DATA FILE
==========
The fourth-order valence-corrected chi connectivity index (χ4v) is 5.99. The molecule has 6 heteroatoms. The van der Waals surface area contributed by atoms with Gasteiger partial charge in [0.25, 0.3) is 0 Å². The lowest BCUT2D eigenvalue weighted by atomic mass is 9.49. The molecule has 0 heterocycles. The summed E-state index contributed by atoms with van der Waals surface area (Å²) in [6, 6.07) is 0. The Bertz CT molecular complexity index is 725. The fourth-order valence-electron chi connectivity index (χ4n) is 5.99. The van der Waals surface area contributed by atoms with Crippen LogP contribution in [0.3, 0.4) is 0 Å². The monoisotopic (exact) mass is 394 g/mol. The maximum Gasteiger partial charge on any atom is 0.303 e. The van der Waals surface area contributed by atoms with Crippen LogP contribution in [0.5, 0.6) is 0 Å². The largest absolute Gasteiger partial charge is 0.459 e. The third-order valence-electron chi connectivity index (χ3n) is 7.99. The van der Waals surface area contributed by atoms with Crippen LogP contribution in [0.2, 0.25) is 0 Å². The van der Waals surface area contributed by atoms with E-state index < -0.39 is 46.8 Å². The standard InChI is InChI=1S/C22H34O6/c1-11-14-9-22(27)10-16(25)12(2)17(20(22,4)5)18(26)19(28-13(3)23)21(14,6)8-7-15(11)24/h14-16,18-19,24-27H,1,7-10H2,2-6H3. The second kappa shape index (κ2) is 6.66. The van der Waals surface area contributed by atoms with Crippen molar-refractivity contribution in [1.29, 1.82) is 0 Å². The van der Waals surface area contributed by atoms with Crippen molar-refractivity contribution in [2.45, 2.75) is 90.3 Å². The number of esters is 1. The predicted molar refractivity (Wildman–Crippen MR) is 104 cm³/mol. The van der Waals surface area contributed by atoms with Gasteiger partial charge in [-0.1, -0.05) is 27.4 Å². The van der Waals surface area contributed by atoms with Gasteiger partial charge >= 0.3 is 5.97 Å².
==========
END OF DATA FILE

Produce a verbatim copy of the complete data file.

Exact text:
The fourth-order valence-corrected chi connectivity index (χ4v) is 5.99. The molecule has 6 heteroatoms. The van der Waals surface area contributed by atoms with Gasteiger partial charge in [0.25, 0.3) is 0 Å². The lowest BCUT2D eigenvalue weighted by atomic mass is 9.49. The molecule has 0 heterocycles. The summed E-state index contributed by atoms with van der Waals surface area (Å²) in [6, 6.07) is 0. The Bertz CT molecular complexity index is 725. The fourth-order valence-electron chi connectivity index (χ4n) is 5.99. The van der Waals surface area contributed by atoms with Crippen LogP contribution in [0.3, 0.4) is 0 Å². The monoisotopic (exact) mass is 394 g/mol. The maximum Gasteiger partial charge on any atom is 0.303 e. The van der Waals surface area contributed by atoms with Crippen LogP contribution in [0.5, 0.6) is 0 Å². The largest absolute Gasteiger partial charge is 0.459 e. The third-order valence-electron chi connectivity index (χ3n) is 7.99. The van der Waals surface area contributed by atoms with Crippen LogP contribution in [0.2, 0.25) is 0 Å². The van der Waals surface area contributed by atoms with E-state index < -0.39 is 46.8 Å². The standard InChI is InChI=1S/C22H34O6/c1-11-14-9-22(27)10-16(25)12(2)17(20(22,4)5)18(26)19(28-13(3)23)21(14,6)8-7-15(11)24/h14-16,18-19,24-27H,1,7-10H2,2-6H3. The second kappa shape index (κ2) is 6.66. The van der Waals surface area contributed by atoms with Crippen molar-refractivity contribution in [1.29, 1.82) is 0 Å². The van der Waals surface area contributed by atoms with Crippen molar-refractivity contribution in [2.45, 2.75) is 90.3 Å². The number of esters is 1. The predicted molar refractivity (Wildman–Crippen MR) is 104 cm³/mol. The van der Waals surface area contributed by atoms with Gasteiger partial charge in [-0.1, -0.05) is 27.4 Å². The van der Waals surface area contributed by atoms with Gasteiger partial charge >= 0.3 is 5.97 Å².